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Classic Horror Plays > Massacre at Paris > Scene II

Massacre at Paris
By Christopher Marlowe
Published in 1593

Scene II

      [Enter the Duke of Guise.]

GUISE
If ever Hymen lowr'd at marriage rites,
And had his alters decks with duskie lightes:
If ever sunne stainde heaven with bloudy clowdes,
And made it look with terrour on the worlde:
If ever day were turnde to ugly night,
And night made semblance of the hue of hell,
This day, this houre, this fatall night,
Shall fully shew the fury of them all.
Apothecarie.--

      [Enter the Pothecarie.]

POTHECARIE
My Lord.

GUISE
Now shall I prove and guerdon to the ful,
The love thou bear'st unto the house of Guise:
Where are those perfumed gloves which late I sent
To be poysoned, hast thou done them? speake,
Will every savour breed a pangue of death?

POTHECARIE
See where they be my Lord, and he that smelles
but to them, dyes.

GUISE
Then thou remainest resolute.

POTHECARIE
I am my Lord, in what your grace commaundes till death.

GUISE
Thankes my good freend, I wil requite thy love.
Goe then, present them to the Queene Navarre:
For she is that huge blemish in our eye,
That makes these upstart heresies in Fraunce:
Be gone my freend, present them to her straite.
Souldyer.--

      [Exit Pothecaier.]

      [Enter a Souldier.]

SOULDIER
My Lord.

GUISE
Now come thou forth and play thy tragick part,
Stand in some window opening neere the street,
And when thou seest the Admirall ride by,
Discharge thy musket and perfourme his death:
And then Ile guerdon thee with store of crownes.

SOULDIER
I will my Lord.

      [Exit Souldier.]

GUISE
Now Guise, begin those deepe ingendred thoughts
To burst abroad, those never dying flames,
Which cannot be extinguisht but by bloud.
Oft have I leveld, and at last have learnd,
That perill is the cheefest way to happines,
And resolution honors fairest aime.
What glory is there in a common good,
That hanges for every peasant to atchive?
That like I best that flyes beyond my reach.
Set me to scale the high Peramides,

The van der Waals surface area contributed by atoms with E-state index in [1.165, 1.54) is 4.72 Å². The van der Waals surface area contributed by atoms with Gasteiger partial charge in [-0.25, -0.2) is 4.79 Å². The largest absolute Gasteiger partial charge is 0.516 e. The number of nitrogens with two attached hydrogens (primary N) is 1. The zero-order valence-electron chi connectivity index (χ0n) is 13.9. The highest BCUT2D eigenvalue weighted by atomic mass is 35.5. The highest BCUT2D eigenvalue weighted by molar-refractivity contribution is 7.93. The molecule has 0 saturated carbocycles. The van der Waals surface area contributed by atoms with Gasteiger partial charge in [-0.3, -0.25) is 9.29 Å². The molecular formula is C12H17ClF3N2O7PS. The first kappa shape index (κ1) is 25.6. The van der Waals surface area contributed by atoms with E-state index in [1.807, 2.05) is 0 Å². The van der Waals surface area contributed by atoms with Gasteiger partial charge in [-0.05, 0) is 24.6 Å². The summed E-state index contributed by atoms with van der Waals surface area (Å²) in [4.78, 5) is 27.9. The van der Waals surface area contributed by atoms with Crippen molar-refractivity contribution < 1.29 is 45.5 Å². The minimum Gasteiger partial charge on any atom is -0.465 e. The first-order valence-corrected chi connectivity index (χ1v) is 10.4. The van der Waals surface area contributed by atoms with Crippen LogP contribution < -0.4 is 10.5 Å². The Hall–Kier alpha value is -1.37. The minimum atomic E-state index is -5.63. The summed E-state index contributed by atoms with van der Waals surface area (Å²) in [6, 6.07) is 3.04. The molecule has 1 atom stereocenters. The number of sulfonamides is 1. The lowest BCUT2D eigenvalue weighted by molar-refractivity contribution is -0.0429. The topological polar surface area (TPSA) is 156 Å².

And thereon set the Diadem of Fraunce,
Ile either rend it with my nayles to naught,
Or mount the top with my aspiring winges,
Although my downfall be the deepest hell.
For this, I wake, when others think I sleepe,
For this, I waite, that scorn attendance else:
For this, my quenchles thirst whereon I builde,
Hath often pleaded kindred to the King.
For this, this head, this heart, this hand and sworde,
Contrive, imagine and fully execute
Matters of importe, aimed at by many,
Yet understoode by none.
For this, hath heaven engendred me of earth,
For this, the earth sustaines my bodies weight,
And with this wait Ile counterpoise a Crowne,
Or with seditions weary all the worlde:
For this, from Spaine the stately Catholic
Sends Indian golde to coyne me French ecues:
For this have I a largesse from the Pope,
A pension and a dispensation too:
And by that priviledge to worke upon,
My policye hath framde religion.
Religion: O Diabole.
Fye, I am ashamde, how ever that I seeme,
To think a word of such a simple sound,
Of so great matter should be made the ground.
The gentle King whose pleasure uncontrolde,
Weakneth his body, and will waste his Realme,
If I repaire not what he ruinates:
Him as a childe I dayly winne with words,
So that for proofe, he barely beares the name:
I execute, and he sustaines the blame.
The Mother Queene workes wonders for my sake,
And in my love entombes the hope of Fraunce:
Rifling the bowels of her treasurie,
To supply my wants and necessitie.
Paris hath full five hundred Colledges,
As Monestaries, Priories, Abbyes and halles,
Wherein are thirtie thousand able men,
Besides a thousand sturdy student Catholicks,
And more: of my knowledge in one cloyster keep,
Five hundred fatte Franciscan Fryers and priestes.
All this and more, if more may be comprisde,
To bring the will of our desires to end.
Then Guise,
Since thou hast all the Cardes within thy hands
To shuffle or to cut, take this as surest thing:
That right or wrong, thou deal'st thy selfe a King.
I but, Navarre. Tis but a nook of France.
Sufficient yet for such a pettie King:
That with a rablement of his hereticks,
Blindes Europs eyes and troubleth our estate:
Him will we--

      [Pointing to his Sworde.]

But first lets follow those in France.
That hinder our possession to the crowne:
As Caesar to his souldiers, so say I:
Those that hate me, will I learn to loath.
Give me a look, that when I bend the browes,
Pale death may walke in furrowes of my face:
A hand, that with a graspe may gripe the world,
An eare, to heare what my detractors say,
A royall seate, a scepter and a crowne:
That those which doe behold them may become
As men that stand and gase against the Sunne.
The plot is laide, and things shall come to passe,
Where resolution strives for victory.

      [Exit.]

Scene I | Table of Contents | Scene III
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